Until five years ago, Alkerdeel was a band that would show musical activity of some sort every year or so, with a neat three album run between 2010-2016 and a few mini-releases in between. Then came the gap that lasted half a decade, even though pieces from Morinde have managed to hang on in my frequent playlists, yet that didn’t prevent me from completely forgetting that the band would release anything new, until the bombastic new full length, Slonk.
Looking at genres like blackened sludge, one almost always knows what to expect. It’s not always convincing, in fact most of the times, the bands fall short to prove that the ugliness they’re trying to convey is reality. That’s how I first approached Alkerdeel as well with the first listen, but the music was -and still is, to the fullest- there to make me understand that their craft is authentic, and effectual. Don’t bother with labels, go head to head with this album to experience its massive capacity and dismal, compelling monotony, for what seems to be an excellent comeback effort from the band.
With these four tracks, Alkerdeel manage to distill the essence of the grisly riff. Each piece has breathtaking, unique moments, as filthy melodies establish the oppressive atmosphere and keep going, keep going as if there’s no light at the end of the tunnel. The music glances at different subgenres from a distance, giving out feels similar to the dissonance of Ultha / late Twilight, strong doom nuances, and even the deeply ritualistic cascadian black metal bands of the late 00’s. They perfectly execute slower or faster parts, or a combination of both, for example on the brilliant opening track “Vier”, which also hosts the record’s top-notch introduction – that’s how you start your album.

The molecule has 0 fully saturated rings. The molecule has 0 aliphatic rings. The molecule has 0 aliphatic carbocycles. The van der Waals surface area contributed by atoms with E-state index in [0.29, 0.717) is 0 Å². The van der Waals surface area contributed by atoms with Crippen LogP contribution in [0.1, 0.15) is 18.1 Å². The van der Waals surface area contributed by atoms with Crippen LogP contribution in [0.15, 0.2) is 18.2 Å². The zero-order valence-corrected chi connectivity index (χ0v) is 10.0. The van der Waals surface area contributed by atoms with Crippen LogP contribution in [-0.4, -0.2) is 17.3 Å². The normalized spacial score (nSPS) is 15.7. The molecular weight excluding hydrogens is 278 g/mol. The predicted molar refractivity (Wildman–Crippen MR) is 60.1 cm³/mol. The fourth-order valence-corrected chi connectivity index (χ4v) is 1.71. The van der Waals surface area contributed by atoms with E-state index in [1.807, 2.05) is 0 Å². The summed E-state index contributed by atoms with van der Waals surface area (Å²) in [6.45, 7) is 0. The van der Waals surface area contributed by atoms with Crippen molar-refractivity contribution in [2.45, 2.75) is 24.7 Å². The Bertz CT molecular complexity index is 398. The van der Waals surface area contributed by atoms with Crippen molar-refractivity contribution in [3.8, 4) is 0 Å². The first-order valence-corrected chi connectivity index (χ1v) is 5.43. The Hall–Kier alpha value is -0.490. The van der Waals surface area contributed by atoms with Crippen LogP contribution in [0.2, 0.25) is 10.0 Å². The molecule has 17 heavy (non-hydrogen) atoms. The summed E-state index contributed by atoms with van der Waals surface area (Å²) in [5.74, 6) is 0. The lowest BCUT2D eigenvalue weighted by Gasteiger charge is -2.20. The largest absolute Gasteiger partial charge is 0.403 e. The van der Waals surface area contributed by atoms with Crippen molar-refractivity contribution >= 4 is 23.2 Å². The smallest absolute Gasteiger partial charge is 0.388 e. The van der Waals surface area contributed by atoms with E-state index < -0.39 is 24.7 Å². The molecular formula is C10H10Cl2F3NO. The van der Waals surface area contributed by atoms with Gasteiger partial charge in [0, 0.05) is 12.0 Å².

The production leaves the best impressions only as well, providing them with this haunting, landmark sound. Instruments are audible, the listener’s ears will be tickled by the frivolous bass lines behind the overall madness, while the singer spills his guts out with thrilling vocals. Slonk‘s lyrics themselves reek of disgust, but it feels as if they are spoken in a celebrative manner, a perfect fit to the record’s identity. As each of these different branches of the music are so well executed, I was won over directly from the guitar lines. It’s the riffs from “Eirde”, “Vier”, the middle parts of “Zop” or “Trok”, that have a remarkable impact on the outcome of the album.
Alkerdeel caught me off guard, and absolutely ran over the expectations I didn’t even know I had for them. Slonk is quite addictive, containing the best elements from the best sources, an excellent flow and numerous memorable moments. We’re talking about an album with a great introduction, great outro, great sound, great ideas, great musicianship, and no weak spot. Even the cover’s added fractal geometry, apart from the main figure of the animal, is a silent hint of how much this band is determined to move forward. And they have.